We had all sorts of succulents, flowers, ground cover, and shrubs. We delivered to local businesses and events, especially weddings. These could be an all day affair, when I stayed at the venue to constantly maintain the freshness of the blooms. It drained me, but I got to keep all the tips and Daphne always gave me one or two days off after. Today, we had a delivery to two hotels and two cafes. As I scanned my clipboard, I noticed Cassie’s was the last stop. From under the soil, I felt a little sun break through as I considered that girl would be there. I immediately shook myself. I was being dense. I was just curious; she certainly wasn’t human, but she wasn’t any kind of magic I knew.

In thinking about this, one of the lilies for the first hotel came out slightly pink rather than white. I quickly fixed it, the annoyed feeling from earlier starting to seep in. I was getting distracted and I never wanted to mess up an order due to just being distracted. I got all the lilies cut, added the appropriate greenery we kept handy, wrapped up the package and left for the hotel. I managed to put the girl out of my head until I’d delivered the second to last order and headed back to Daphne’s to get Cassie’s flowers. Her order was easy: six bunches of Santa Barbara Daisies, some filler, and some spray roses. Except for the sprays, we had them all on hand. And the sprays were so easy Daphne did them while I was gone. I quickly wrapped them up, thinking about the girl’s hair clip. The way it glowed was impossibly delicate, and the golden light seemed to contrast her hair beautif-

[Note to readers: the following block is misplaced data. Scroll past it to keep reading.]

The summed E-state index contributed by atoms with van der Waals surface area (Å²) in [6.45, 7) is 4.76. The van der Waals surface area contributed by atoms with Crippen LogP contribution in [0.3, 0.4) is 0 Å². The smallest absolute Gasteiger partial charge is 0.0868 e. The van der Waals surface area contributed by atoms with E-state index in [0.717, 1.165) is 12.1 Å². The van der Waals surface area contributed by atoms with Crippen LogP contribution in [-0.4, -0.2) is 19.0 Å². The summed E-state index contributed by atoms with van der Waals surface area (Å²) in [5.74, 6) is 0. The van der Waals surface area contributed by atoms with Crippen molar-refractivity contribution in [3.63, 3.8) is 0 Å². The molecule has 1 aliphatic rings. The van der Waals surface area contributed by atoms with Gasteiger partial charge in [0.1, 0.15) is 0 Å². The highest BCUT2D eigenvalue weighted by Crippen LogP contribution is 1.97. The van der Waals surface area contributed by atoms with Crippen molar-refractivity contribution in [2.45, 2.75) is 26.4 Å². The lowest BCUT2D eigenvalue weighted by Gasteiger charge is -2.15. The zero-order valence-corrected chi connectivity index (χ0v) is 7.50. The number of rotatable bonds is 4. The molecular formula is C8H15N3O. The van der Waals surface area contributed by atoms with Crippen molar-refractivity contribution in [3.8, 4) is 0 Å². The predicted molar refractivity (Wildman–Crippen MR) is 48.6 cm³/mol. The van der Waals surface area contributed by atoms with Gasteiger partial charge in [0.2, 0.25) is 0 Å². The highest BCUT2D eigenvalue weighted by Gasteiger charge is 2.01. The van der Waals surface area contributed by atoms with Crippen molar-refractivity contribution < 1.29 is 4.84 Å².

“What’s the smile for?” Daphne asked, cutting some roses for display.

“What? Nothing. Nice day.” I took off out the door before she could accuse me of another blatant mistruth, nearly smacking into the doorframe in my haste.

I arrived at Cassie’s right on time at 8am. I slid the carrier off my back, taking out the packages of flowers and setting them on the counter. I looked around the cafe, casually. Or almost casually. I leaned on the high counter lining the pickup bar, hoping and not hoping that I could get out of here quick.

“Can I help you?”

I jumped and spun around to the bar. Unfortunately, given spatial relations and Murphy’s law, my hip jammed itself directly into the corner of the bar. I yelped and clutched my hip. “Fuck!”

“Oh my god! Are you alright?” I looked up through squinted eyes and almost swore again. Of course it would be her.

“Uh, oh, yeah, just fine.” I stood slowly and leaned on the bar again, a little more heavily this time. “I’m just delivering the flowers.”

She stared at me for a second, then realized the packages were in front of her. “Oh! They’re lovely!” She had a nice voice. European, maybe Spanish?

“Oh excellent” Cassie emerged from the back room, carrying a stack of boxes. The top one began to slip, and the girl ran over and took it from her. “Ah, thank you Llana dear.”


I realized I was staring. I busied myself unwrapping the flowers, and signing the invoice. Cassie winked at me; I was sure she knew why I was so nervous. I coughed a goodbye and somewhat limped my way out the door.

Her name was Llana.

This routine happened every day for a week. I can’t say I was feeling any more positive, but at least my hip didn’t suffer anymore. I was absolutely terrified to say anything more than “Morning” to Llana. But at least I had something nice to think about.